From Publishers Weekly
Coauthors Buehrens (A Chosen Faith
) and Parker (Saving Paradise)
, both progressive clergy, engage in conversation with each other and with theologians ancient and modern (Origen, Barth, Buber, J.L. Adams). Using the metaphors of garden, walls, roof, foundation, threshold, they construct a theological framework that faith communities can apply to stimulate reflection and reform, which will develop communal hope, discipline, and activism. To educate contemporary faithful about progressive theology's deep roots, the authors offer complementary chapters within thematic sections, reviewing historical ecumenical and universalist movements and illustrating their arguments with personal anecdotes. Exploring such religious themes as eschatology, salvation, and sin, the authors provide credible alternatives to traditional biblical interpretations, arguing, for example, that apocalyptic scriptures don't predict Earth's ultimate destruction but a future when God's will is done on Earth, and that humanity needs salvation not from God's wrath, but from the consequences of sin. Closing chapters introduce process theology, which argues that God both abides and changes. This accessible, engaging book may inspire religious progressives to claim their proud history and vital role in contemporary theological conversation. (May)
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“A thoughtful meditation on religion, duty, and the common good.”—Booklist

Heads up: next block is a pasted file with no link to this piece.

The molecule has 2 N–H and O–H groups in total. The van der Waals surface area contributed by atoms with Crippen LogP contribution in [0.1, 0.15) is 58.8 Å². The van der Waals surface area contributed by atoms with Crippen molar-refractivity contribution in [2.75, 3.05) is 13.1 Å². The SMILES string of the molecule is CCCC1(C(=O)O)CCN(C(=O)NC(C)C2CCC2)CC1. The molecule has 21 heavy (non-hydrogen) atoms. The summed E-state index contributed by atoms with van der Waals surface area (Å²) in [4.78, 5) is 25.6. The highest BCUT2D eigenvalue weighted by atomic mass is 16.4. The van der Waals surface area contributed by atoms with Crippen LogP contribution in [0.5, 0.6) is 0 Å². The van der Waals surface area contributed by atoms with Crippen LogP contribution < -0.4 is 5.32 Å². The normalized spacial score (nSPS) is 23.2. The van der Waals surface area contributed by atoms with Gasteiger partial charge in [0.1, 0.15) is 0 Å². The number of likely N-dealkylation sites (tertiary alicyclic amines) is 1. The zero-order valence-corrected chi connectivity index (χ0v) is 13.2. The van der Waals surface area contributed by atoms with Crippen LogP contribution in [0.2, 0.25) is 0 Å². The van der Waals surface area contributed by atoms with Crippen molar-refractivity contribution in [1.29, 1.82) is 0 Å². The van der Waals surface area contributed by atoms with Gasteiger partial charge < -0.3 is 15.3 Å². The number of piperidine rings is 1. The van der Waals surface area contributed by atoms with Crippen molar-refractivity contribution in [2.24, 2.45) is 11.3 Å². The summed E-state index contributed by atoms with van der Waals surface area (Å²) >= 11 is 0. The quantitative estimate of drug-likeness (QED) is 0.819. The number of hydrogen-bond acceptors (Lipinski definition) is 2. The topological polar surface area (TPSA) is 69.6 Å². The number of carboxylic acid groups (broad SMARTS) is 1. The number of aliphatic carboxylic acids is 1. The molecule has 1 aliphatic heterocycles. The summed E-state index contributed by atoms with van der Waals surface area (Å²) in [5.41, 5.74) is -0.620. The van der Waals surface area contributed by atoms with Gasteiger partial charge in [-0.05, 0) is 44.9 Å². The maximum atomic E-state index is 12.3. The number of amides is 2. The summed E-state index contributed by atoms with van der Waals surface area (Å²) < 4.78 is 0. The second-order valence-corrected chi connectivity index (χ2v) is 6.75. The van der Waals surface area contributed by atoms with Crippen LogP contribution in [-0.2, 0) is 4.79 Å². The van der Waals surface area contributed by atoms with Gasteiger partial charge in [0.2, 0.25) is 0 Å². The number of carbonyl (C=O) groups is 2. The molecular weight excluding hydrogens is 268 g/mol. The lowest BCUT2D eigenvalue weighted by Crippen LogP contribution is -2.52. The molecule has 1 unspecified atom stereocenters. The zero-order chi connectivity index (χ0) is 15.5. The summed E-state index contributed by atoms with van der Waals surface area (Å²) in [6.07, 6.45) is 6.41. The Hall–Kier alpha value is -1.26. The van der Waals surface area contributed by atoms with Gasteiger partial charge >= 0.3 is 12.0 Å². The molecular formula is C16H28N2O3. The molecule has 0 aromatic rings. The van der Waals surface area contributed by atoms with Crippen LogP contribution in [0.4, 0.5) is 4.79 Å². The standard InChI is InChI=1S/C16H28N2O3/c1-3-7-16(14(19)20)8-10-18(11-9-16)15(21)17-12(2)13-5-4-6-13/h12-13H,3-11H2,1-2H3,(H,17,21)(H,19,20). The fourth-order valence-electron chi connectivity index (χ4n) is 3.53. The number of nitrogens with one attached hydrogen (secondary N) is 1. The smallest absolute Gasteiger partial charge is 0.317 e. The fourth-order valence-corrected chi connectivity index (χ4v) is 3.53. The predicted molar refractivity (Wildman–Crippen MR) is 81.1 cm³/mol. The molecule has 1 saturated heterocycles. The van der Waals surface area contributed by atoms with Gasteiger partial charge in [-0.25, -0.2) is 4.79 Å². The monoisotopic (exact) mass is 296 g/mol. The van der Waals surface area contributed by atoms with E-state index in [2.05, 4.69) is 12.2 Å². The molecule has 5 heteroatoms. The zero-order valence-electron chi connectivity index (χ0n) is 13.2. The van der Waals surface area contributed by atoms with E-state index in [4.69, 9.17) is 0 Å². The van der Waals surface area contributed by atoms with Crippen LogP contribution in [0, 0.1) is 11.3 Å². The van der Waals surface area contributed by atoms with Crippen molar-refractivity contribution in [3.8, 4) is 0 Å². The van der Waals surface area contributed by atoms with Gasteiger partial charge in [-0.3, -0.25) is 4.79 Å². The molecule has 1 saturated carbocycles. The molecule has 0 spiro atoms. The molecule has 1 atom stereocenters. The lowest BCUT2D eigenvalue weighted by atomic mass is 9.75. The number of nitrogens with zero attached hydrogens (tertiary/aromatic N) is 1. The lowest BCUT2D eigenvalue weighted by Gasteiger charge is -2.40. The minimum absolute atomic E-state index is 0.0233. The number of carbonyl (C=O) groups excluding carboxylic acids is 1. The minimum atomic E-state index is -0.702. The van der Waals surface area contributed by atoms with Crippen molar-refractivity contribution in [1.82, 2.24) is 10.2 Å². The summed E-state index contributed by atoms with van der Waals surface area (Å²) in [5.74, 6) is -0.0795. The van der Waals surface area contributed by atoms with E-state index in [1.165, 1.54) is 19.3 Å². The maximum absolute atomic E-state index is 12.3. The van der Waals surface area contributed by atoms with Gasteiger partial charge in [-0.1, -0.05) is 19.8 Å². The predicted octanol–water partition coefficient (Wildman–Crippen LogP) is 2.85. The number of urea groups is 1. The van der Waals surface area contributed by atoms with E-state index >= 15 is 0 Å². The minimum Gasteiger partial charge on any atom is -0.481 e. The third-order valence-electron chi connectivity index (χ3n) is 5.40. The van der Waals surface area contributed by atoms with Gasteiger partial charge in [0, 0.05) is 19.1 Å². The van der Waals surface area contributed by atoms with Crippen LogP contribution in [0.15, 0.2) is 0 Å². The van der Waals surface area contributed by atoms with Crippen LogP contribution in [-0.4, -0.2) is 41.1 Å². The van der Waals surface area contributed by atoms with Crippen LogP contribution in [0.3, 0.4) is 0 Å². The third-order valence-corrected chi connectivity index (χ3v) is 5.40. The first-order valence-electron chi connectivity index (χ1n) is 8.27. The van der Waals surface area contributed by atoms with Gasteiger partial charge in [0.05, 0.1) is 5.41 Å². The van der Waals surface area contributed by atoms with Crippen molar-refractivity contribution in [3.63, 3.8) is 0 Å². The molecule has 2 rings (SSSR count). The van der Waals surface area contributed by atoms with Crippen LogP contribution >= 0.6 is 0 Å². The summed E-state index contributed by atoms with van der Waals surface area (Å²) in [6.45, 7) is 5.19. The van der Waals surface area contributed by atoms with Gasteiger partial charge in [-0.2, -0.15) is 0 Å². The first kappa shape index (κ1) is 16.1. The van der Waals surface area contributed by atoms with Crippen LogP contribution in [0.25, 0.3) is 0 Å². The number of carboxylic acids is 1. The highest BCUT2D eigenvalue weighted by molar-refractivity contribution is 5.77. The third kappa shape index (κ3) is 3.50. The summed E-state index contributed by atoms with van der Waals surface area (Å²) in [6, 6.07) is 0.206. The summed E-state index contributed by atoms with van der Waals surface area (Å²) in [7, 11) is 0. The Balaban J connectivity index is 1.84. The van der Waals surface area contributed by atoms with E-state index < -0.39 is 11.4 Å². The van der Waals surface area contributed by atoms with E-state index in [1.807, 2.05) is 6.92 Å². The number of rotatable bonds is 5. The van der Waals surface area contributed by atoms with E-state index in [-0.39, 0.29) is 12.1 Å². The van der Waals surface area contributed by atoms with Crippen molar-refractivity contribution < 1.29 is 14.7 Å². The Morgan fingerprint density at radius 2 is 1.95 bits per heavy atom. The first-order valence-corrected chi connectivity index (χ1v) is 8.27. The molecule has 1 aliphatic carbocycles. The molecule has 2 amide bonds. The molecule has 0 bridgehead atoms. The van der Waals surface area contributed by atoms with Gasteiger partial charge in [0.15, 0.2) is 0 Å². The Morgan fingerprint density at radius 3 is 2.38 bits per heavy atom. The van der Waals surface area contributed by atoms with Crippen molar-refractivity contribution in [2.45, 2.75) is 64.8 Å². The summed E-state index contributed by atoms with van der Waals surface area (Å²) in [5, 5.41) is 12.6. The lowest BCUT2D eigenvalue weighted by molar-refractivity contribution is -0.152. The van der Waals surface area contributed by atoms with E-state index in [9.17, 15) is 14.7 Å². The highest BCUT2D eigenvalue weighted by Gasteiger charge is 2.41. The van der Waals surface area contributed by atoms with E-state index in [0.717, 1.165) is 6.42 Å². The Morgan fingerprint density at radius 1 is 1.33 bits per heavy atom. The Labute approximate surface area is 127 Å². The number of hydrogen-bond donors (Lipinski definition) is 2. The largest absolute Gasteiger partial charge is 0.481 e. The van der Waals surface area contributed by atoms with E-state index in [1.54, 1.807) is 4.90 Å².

“To some observers, religion and conservatism have become inextricably fused. But to [Buehrens and Parker], something new is emerging—a liberal religious renaissance.”—Steven Levingston, The Washington Post
“For nearly three decades, journalists and pundits have focused on the views and beliefs of the Religious Right and basically ignored members of America’s mainline and liberal Protestant establishment. . . . [Buehrens and Parker] have set out to reintroduce people to the riches and bounties of progressive religion.”—Frederic and Mary Ann Brussat, Spirituality & Practice
“Buehrens and Parker begin with the life of service and work for justice and deepen it to show the implicit beliefs that it assumes and that are implicit in it. They show that progressive Protestants can be proud and articulate about their beliefs.”—John B. Cobb Jr., coauthor of For the Common Good